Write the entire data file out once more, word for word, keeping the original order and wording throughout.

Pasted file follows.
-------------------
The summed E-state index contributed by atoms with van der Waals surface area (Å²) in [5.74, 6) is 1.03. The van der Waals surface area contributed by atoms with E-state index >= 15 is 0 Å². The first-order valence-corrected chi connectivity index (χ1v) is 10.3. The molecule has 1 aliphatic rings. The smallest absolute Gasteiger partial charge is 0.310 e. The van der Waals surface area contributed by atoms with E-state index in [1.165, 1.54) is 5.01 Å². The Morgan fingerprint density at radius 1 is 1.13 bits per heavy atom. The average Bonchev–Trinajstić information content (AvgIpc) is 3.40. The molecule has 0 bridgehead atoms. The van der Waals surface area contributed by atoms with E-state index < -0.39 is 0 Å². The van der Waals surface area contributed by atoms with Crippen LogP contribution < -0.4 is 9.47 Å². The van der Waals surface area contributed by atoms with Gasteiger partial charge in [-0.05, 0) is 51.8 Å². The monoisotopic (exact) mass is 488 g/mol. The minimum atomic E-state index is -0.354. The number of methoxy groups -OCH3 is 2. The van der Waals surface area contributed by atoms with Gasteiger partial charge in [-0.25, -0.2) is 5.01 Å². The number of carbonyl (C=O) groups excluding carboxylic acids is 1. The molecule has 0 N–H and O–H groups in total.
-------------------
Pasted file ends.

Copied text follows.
The summed E-state index contributed by atoms with van der Waals surface area (Å²) in [5.74, 6) is 1.03. The van der Waals surface area contributed by atoms with E-state index >= 15 is 0 Å². The first-order valence-corrected chi connectivity index (χ1v) is 10.3. The molecule has 1 aliphatic rings. The smallest absolute Gasteiger partial charge is 0.310 e. The van der Waals surface area contributed by atoms with E-state index in [1.165, 1.54) is 5.01 Å². The Morgan fingerprint density at radius 1 is 1.13 bits per heavy atom. The average Bonchev–Trinajstić information content (AvgIpc) is 3.40. The molecule has 0 bridgehead atoms. The van der Waals surface area contributed by atoms with E-state index < -0.39 is 0 Å². The van der Waals surface area contributed by atoms with Crippen LogP contribution < -0.4 is 9.47 Å². The van der Waals surface area contributed by atoms with Gasteiger partial charge in [-0.05, 0) is 51.8 Å². The monoisotopic (exact) mass is 488 g/mol. The minimum atomic E-state index is -0.354. The number of methoxy groups -OCH3 is 2. The van der Waals surface area contributed by atoms with Gasteiger partial charge in [-0.25, -0.2) is 5.01 Å². The number of carbonyl (C=O) groups excluding carboxylic acids is 1. The molecule has 0 N–H and O–H groups in total.